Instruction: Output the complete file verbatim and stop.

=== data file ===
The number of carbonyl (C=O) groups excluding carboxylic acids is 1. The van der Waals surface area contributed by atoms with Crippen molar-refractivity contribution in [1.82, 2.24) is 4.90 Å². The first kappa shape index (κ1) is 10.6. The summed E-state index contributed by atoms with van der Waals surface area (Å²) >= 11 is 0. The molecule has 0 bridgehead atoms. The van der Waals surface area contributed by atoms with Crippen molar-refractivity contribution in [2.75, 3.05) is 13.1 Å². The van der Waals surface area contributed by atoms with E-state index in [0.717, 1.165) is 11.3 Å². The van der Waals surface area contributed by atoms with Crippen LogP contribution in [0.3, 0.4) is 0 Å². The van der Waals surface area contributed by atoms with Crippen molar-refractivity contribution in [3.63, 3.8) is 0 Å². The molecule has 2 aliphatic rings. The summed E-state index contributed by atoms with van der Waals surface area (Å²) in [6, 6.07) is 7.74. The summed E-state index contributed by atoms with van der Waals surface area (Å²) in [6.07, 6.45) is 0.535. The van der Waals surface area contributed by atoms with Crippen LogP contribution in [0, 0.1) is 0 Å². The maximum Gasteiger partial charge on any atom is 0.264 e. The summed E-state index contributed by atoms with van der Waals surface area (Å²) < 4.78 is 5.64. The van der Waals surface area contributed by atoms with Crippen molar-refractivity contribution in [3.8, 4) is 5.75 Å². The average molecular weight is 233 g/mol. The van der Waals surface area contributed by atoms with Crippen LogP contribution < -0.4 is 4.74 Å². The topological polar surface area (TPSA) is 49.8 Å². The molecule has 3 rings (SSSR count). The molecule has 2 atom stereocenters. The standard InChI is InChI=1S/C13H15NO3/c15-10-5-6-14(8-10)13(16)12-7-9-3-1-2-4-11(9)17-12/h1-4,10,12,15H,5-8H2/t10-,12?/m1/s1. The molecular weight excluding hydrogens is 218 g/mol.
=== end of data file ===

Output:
The number of carbonyl (C=O) groups excluding carboxylic acids is 1. The van der Waals surface area contributed by atoms with Crippen molar-refractivity contribution in [1.82, 2.24) is 4.90 Å². The first kappa shape index (κ1) is 10.6. The summed E-state index contributed by atoms with van der Waals surface area (Å²) >= 11 is 0. The molecule has 0 bridgehead atoms. The van der Waals surface area contributed by atoms with Crippen molar-refractivity contribution in [2.75, 3.05) is 13.1 Å². The van der Waals surface area contributed by atoms with E-state index in [0.717, 1.165) is 11.3 Å². The van der Waals surface area contributed by atoms with Crippen LogP contribution in [0.3, 0.4) is 0 Å². The van der Waals surface area contributed by atoms with Crippen molar-refractivity contribution in [3.63, 3.8) is 0 Å². The molecule has 2 aliphatic rings. The summed E-state index contributed by atoms with van der Waals surface area (Å²) in [6, 6.07) is 7.74. The summed E-state index contributed by atoms with van der Waals surface area (Å²) in [6.07, 6.45) is 0.535. The van der Waals surface area contributed by atoms with Crippen LogP contribution in [0, 0.1) is 0 Å². The maximum Gasteiger partial charge on any atom is 0.264 e. The summed E-state index contributed by atoms with van der Waals surface area (Å²) < 4.78 is 5.64. The van der Waals surface area contributed by atoms with Crippen molar-refractivity contribution in [3.8, 4) is 5.75 Å². The average molecular weight is 233 g/mol. The van der Waals surface area contributed by atoms with Crippen LogP contribution < -0.4 is 4.74 Å². The topological polar surface area (TPSA) is 49.8 Å². The molecule has 3 rings (SSSR count). The molecule has 2 atom stereocenters. The standard InChI is InChI=1S/C13H15NO3/c15-10-5-6-14(8-10)13(16)12-7-9-3-1-2-4-11(9)17-12/h1-4,10,12,15H,5-8H2/t10-,12?/m1/s1. The molecular weight excluding hydrogens is 218 g/mol.